A “carb refeed” is strategically increasing your carbohydrate intake on specific days or meals. Here’s how carb refeeds can help boost your metabolism!
The basic idea is this: your body adapts to your eating pattern over time. Because many (but not all) Paleo diets tend to be lower in carbs, your body gets used to this.
If you’ve tried a low to moderate carb Paleo diet—focusing on vegetables, animal products, and healthy fats—you’ve probably seen just how effective it can be in boosting your energy and melting off body fat.
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It’s not uncommon to see dramatic weight loss over the first few weeks or months. But as you lean out and approach your target weight, weight loss can slow to a crawl or even stop completely.
Because restricting your calories (which often happens naturally when you’re following a low carb Paleo diet) decreases your leptin levels. Leptin is known as the “starvation” or “satiety” hormone, and it’s responsible for regulating your appetite and energy expenditure.
(Related: How to Carb-Cycle for Fat Loss)
When your leptin is low for a long time, your brain gets bombarded with hunger signals (1). You start craving calorically-dense but unhealthy foods like sugars and processed foods. It’s harder to stick to Paleo-friendly foods. And your energy levels might suffer.
A carb refeed breaks the cycle. The sudden increase in carbs results in a boost in leptin (2). These occasional leptin surges keep your metabolism from adapting too much to a continuous low carbohydrate intake.
By shocking your system like this, carb refeeds can benefit you physically and psychologically. You end up with more energy, weight loss, and fewer cravings for unhealthy foods.
Who Should (and Shouldn’t) Do Carb Refeeds?
The thought of “strategically increasing your carb intake” might sound like a headache waiting to happen…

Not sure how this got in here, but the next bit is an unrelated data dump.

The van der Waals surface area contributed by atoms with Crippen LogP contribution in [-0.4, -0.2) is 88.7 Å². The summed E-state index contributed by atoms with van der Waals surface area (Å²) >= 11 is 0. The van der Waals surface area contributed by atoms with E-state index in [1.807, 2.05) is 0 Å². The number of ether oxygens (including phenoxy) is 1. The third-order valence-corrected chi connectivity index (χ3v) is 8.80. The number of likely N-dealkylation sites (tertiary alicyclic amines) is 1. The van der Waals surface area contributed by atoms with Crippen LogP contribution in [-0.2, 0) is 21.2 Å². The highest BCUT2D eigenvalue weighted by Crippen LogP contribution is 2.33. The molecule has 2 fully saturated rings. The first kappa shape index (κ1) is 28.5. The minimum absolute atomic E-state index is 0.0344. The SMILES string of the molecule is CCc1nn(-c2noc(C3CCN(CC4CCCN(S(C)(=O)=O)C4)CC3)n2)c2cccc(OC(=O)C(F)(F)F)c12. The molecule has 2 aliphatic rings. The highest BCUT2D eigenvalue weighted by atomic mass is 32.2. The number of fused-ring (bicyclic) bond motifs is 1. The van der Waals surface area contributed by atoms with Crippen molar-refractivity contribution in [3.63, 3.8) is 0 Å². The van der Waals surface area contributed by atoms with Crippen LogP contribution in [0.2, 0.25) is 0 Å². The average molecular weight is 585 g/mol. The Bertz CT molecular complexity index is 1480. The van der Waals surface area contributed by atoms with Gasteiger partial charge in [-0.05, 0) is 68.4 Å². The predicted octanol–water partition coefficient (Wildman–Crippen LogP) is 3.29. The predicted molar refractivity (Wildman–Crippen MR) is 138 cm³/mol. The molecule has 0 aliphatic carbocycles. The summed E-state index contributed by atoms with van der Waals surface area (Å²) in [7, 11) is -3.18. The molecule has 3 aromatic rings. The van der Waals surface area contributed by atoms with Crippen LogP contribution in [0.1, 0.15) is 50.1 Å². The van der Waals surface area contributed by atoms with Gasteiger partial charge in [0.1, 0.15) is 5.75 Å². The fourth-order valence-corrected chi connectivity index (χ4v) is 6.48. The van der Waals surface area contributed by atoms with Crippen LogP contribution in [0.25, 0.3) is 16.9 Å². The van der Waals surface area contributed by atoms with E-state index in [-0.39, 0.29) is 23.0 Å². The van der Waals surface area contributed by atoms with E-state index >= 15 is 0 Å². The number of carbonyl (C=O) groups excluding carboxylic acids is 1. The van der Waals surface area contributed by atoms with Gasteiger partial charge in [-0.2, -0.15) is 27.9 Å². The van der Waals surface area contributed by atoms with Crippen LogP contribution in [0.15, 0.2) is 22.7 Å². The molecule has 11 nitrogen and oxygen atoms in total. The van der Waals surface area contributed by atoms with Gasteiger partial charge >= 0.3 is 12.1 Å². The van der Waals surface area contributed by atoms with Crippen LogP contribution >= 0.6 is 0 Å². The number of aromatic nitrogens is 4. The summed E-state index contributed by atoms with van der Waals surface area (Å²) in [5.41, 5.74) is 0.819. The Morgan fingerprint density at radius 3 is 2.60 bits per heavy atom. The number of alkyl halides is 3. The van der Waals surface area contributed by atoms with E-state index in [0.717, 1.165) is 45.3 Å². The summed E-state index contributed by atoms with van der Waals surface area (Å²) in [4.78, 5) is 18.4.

Something to keep in mind: you don’t ever have to do carb refeeds. Just sticking to the fundamentals of a solid Paleo diet and lifestyle will get you healthy, lean and happy.
Carb refeeds can help take your weight loss to the next level… if that’s what you want.
If you’re looking for top aesthetic appeal—to get as lean and “ripped” as possible—carb refeeds can help you melt off that last layer of stubborn fat.
Another group who could benefit from carb refeeds: people who have been Paleo for a while and reached a weight loss plateau.
If you’ve been following a Paleo diet closely for several months, making the right food choices, and watching your carbohydrate intake, but you’re still not losing weight (or if you have low energy and cravings), now’s a great time to give carb refeeds a try.
If you have more than 10 pounds to lose to reach your target weight—or if you’re new to the Paleo diet—you’re better off not worrying about this stuff just yet.
Those who are overweight are usually resistant to insulin and leptin, two key hormones when it comes to weight loss and overall health. They’ll see better results by focusing on the basics: making the right food choices. Doing this will restore sensitivity to those hormones… as well as lead to weight loss and better health.
Then, once they have a solid diet and lifestyle in place for a few months and their weight loss has stalled, they can consider carb refeeds to lose those last few stubborn pounds.
How to Do a Carb Refeed
Okay. So you have a few pounds to lose, but your weight loss has stalled. Or you’re trying to get as lean as possible.
Carb refeeds can help you.
Just like with intermittent fasting, the concept is simple, but there are a ton of different methods you could use to do it.
I’ll get this out of the way right now: a carb refeed is not the same thing as a cheat day. It isn’t about stuffing your face with pizza or bread. And it isn’t about eating as many carbs as you want, either.
(Related: Is There Such a Thing As a Healthy Cheat Day?)
It’s just a certain day (or meal) where you have a lot more Paleo-friendly carbs than you normally do. Most Paleos use starches like sweet potatoes, potatoes, or even white rice to spike their carb intake. It’s tough to spike your carb intake by eating vegetables like broccoli or spinach alone; you’d have to eat a truckload of them!